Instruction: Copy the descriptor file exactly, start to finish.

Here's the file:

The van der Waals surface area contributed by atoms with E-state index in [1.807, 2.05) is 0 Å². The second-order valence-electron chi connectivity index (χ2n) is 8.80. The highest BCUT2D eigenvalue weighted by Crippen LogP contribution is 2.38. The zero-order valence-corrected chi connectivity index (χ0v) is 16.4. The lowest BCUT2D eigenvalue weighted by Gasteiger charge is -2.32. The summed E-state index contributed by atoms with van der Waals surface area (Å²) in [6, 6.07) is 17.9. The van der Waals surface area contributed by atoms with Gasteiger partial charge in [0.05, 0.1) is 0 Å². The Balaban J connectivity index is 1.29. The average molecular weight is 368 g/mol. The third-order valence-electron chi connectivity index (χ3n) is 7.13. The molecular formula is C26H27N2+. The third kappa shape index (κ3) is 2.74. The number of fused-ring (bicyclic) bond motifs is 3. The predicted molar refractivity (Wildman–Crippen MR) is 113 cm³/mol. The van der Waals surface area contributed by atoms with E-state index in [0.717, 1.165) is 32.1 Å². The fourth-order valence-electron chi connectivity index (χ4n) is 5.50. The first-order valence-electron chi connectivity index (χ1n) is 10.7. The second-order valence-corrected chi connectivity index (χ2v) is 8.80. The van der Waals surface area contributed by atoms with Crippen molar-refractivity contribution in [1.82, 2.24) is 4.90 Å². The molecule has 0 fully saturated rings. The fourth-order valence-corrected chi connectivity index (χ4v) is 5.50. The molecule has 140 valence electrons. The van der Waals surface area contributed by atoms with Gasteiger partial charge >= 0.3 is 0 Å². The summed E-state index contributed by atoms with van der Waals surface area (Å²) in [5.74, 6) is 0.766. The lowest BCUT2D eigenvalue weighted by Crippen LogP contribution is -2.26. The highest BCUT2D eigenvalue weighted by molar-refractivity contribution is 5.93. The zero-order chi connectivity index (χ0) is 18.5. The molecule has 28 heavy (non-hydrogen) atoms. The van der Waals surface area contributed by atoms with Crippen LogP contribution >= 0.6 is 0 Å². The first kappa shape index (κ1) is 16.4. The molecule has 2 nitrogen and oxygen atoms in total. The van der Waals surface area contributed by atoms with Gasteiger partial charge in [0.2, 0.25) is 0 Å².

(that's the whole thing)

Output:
The van der Waals surface area contributed by atoms with E-state index in [1.807, 2.05) is 0 Å². The second-order valence-electron chi connectivity index (χ2n) is 8.80. The highest BCUT2D eigenvalue weighted by Crippen LogP contribution is 2.38. The zero-order valence-corrected chi connectivity index (χ0v) is 16.4. The lowest BCUT2D eigenvalue weighted by Gasteiger charge is -2.32. The summed E-state index contributed by atoms with van der Waals surface area (Å²) in [6, 6.07) is 17.9. The van der Waals surface area contributed by atoms with Gasteiger partial charge in [0.05, 0.1) is 0 Å². The Balaban J connectivity index is 1.29. The average molecular weight is 368 g/mol. The third-order valence-electron chi connectivity index (χ3n) is 7.13. The molecular formula is C26H27N2+. The third kappa shape index (κ3) is 2.74. The number of fused-ring (bicyclic) bond motifs is 3. The predicted molar refractivity (Wildman–Crippen MR) is 113 cm³/mol. The van der Waals surface area contributed by atoms with E-state index in [0.717, 1.165) is 32.1 Å². The fourth-order valence-electron chi connectivity index (χ4n) is 5.50. The first-order valence-electron chi connectivity index (χ1n) is 10.7. The second-order valence-corrected chi connectivity index (χ2v) is 8.80. The van der Waals surface area contributed by atoms with Crippen molar-refractivity contribution in [1.82, 2.24) is 4.90 Å². The molecule has 0 fully saturated rings. The fourth-order valence-corrected chi connectivity index (χ4v) is 5.50. The molecule has 140 valence electrons. The van der Waals surface area contributed by atoms with Gasteiger partial charge >= 0.3 is 0 Å². The summed E-state index contributed by atoms with van der Waals surface area (Å²) in [5.74, 6) is 0.766. The lowest BCUT2D eigenvalue weighted by Crippen LogP contribution is -2.26. The highest BCUT2D eigenvalue weighted by molar-refractivity contribution is 5.93. The zero-order chi connectivity index (χ0) is 18.5. The molecule has 28 heavy (non-hydrogen) atoms. The van der Waals surface area contributed by atoms with Crippen LogP contribution >= 0.6 is 0 Å². The first kappa shape index (κ1) is 16.4. The molecule has 2 nitrogen and oxygen atoms in total. The van der Waals surface area contributed by atoms with Gasteiger partial charge in [0.2, 0.25) is 0 Å².